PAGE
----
Reading List – May 2014

I’ve started a monthly reading list to share the best books that I’ve ever read. For the first few months I will also post the lists here to give you a sense for what they look like. If you’d like to receive these monthly recommendations, sign up for the reading list here. Also, if you have any favorite books, please send them my way. I’m always on the lookout for hidden gems.

This month, I’ve included four books. The first three are money/market focused, and the last is just an incredible book.  

Saving Capitalism From Short-Termism: How to Build Long-Term Value and Take Back Our Financial Future by Alfred Rappaport

Rappaport is an under-appreciated writer.  I discovered him through Michael Mauboussin, who lists Rappaport as an important influence. Mauboussin and Rappaport co-authored another book together called Expectations Investing. Saving Capitalism from Short-Termism explores the many problems that result from short-term thinking. I spend a chapter in my book on the same topic, which was in part inspired by this great book.

Here’s a passage on short-term thinking:

“The practice has persisted over the entire span of human history, from ancient days, when people didn’t live long enough to worry about the long term and focused on immediate needs, such as hunger, to today’s craving for instant gratification in the face of damaging long-term consequences. Drug abuse, overeating, smoking, and spending rather than saving are vestiges of that ancient attitude.” 


The Most Important Thing: Uncommon Sense for the Thoughtful Investor by Howard Marks

“To boil it all down to just one sentence, I’d say the necessary condition for the existence of bargains is that perception has to be considerably worse than reality.” 

Howard Marks rivals Warren Buffett when it comes to quality shareholder letters. This book is the best of those letters and ideas weaved together into a brilliant narrative.  One of my favorite books on value/distressed investing.

Here is a good passage:

“Unlike market darlings, the orphan asset is ignored or scorned. To the extent it’s mentioned at all by the media and at cocktail parties, it’s in unflattering terms. • Usually its price has been falling, making the first-level thinker ask, “Who would want to own that?” (It bears repeating that most investors extrapolate past performance, expecting the continuation of trends rather than the far-more-dependable regression to the mean. First-level thinkers tend to view past price weakness as worrisome, not as a sign that the asset has gotten cheaper.) • As a result, a bargain asset tends to be one that’s highly unpopular. Capital stays away from it or flees, and no one can think of a reason to own it.”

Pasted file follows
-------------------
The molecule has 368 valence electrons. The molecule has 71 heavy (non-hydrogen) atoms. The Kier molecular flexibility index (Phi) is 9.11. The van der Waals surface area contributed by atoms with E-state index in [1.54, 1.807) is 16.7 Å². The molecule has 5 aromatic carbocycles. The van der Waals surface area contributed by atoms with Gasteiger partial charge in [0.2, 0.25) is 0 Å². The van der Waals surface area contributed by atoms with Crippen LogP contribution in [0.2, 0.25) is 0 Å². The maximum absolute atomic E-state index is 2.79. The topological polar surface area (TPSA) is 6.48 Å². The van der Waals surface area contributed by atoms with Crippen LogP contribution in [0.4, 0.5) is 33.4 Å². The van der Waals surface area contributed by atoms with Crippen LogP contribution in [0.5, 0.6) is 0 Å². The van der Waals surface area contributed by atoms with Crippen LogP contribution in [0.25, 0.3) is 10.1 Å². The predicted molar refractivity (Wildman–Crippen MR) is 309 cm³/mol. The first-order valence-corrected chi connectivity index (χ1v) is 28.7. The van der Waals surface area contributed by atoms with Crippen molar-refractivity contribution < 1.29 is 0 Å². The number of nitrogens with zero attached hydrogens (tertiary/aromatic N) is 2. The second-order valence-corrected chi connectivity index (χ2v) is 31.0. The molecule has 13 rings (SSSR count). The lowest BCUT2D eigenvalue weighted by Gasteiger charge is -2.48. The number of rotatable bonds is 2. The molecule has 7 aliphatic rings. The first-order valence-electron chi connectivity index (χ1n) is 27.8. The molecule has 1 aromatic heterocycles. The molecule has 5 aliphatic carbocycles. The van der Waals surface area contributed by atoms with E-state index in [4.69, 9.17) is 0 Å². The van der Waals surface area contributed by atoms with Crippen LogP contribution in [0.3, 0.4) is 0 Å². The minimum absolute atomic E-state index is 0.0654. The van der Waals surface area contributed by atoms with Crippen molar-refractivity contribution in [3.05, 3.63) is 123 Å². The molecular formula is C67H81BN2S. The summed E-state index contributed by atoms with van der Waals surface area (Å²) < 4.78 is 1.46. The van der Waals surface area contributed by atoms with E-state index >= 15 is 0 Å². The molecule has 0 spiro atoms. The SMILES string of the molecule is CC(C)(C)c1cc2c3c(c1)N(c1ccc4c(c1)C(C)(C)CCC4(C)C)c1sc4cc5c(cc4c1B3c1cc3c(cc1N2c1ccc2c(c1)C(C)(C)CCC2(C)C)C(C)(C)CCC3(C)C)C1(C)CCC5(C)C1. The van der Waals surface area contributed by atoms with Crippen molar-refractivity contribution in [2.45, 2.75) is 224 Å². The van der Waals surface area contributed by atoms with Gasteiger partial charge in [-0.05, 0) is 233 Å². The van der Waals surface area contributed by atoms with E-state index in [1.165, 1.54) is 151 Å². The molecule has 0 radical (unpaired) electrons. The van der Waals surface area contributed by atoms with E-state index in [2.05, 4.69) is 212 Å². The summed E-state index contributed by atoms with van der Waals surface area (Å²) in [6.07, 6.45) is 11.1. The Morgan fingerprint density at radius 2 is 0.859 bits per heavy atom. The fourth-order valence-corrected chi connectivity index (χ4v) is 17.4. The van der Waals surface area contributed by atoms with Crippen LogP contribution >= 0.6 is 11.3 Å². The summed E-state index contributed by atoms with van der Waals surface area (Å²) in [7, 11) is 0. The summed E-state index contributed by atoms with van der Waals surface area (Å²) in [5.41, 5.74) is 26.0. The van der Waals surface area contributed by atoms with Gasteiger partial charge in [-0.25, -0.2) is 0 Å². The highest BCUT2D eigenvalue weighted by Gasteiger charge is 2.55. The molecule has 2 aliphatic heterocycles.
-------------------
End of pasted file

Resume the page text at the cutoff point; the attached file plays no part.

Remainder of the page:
The History of Money by Jack Weatherford

Ever since finding this book, I’ve been fascinated with the history of money.  Weatherford’s book is my favorite on the subject, because it is equally entertaining and informative. Money is arguably our most important invention, and it has changed a lot over the centuries. This is a great story that will make you think about your money and its future.  Weatherford’s book on Genghis Kahn is also fantastic.

“Humans have found many ways to bring order to the phenomenological flow of existence, and money is one of the most important. Money is strictly a human invention in that it is itself a metaphor; it stands for something else. It allows humans to structure life in incredibly complex ways that were not available to them before the invention of money. This metaphorical quality gives it a focal role in the organization of meaning in life. Money represents an infinitely expandable way of structuring value and social relationships—personal, political, and religious as well as commercial and economic.”


Boyd: The Fighter Pilot Who Changed the Art of War by Robert Coram

This guy was incredible in three different ways. First, he was the best fighter pilot in the Air Force. He was nicknamed “40-second Boyd” because it never took him more than 40 seconds to defeat someone in the air. Second, he was a remarkable thinker.  He created a formula (E-M theory) that was the basis for designing new planes (the F-15 and F-16 being the two main ones) and for evaluating the performance of any fighter plane in the air. He also revolutionized military tactics, both in the air and on the ground.  Some refer to him as the most important military strategist since Sun Tzu.  His ideas were put to use by the Marines in the Gulf War and resulted in a lopsided victory for the United States. Third, he was a fighter.  He didn’t give a crap about money or rank. He told his acolytes that in life you could be somebody, or you could do something. Doers don’t rise in the ranks or get the accolades, but they make a difference in the world. Boyd was a doer.

Here is a great passage about Boyd, the civil rights activist:

One day in 1957 a new instructor came to the FWS: First Lieutenant Oscar T. Brooks. He was black. The next Friday rolled around and by midmorning Boyd’s staff was preparing to leave for the drive down Las Vegas Boulevard to the Sahara. Spradling pulled Boyd aside, nodded toward Lieutenant Brooks, who was standing across the room, and said, “John, is this a good idea?” “Is what a good idea?” “Taking Oscar to the Sahara. They will throw us out if Oscar goes. He’s going to be embarrassed.” Boyd turned to Spradling and his voice was low and urgent and intense. “Sprad, goddammit, he’s going. We’re going down there as a group and if they kick us out they’ll have to kick out the whole base. They’ll have to kick out the fucking U.S. Air Force.”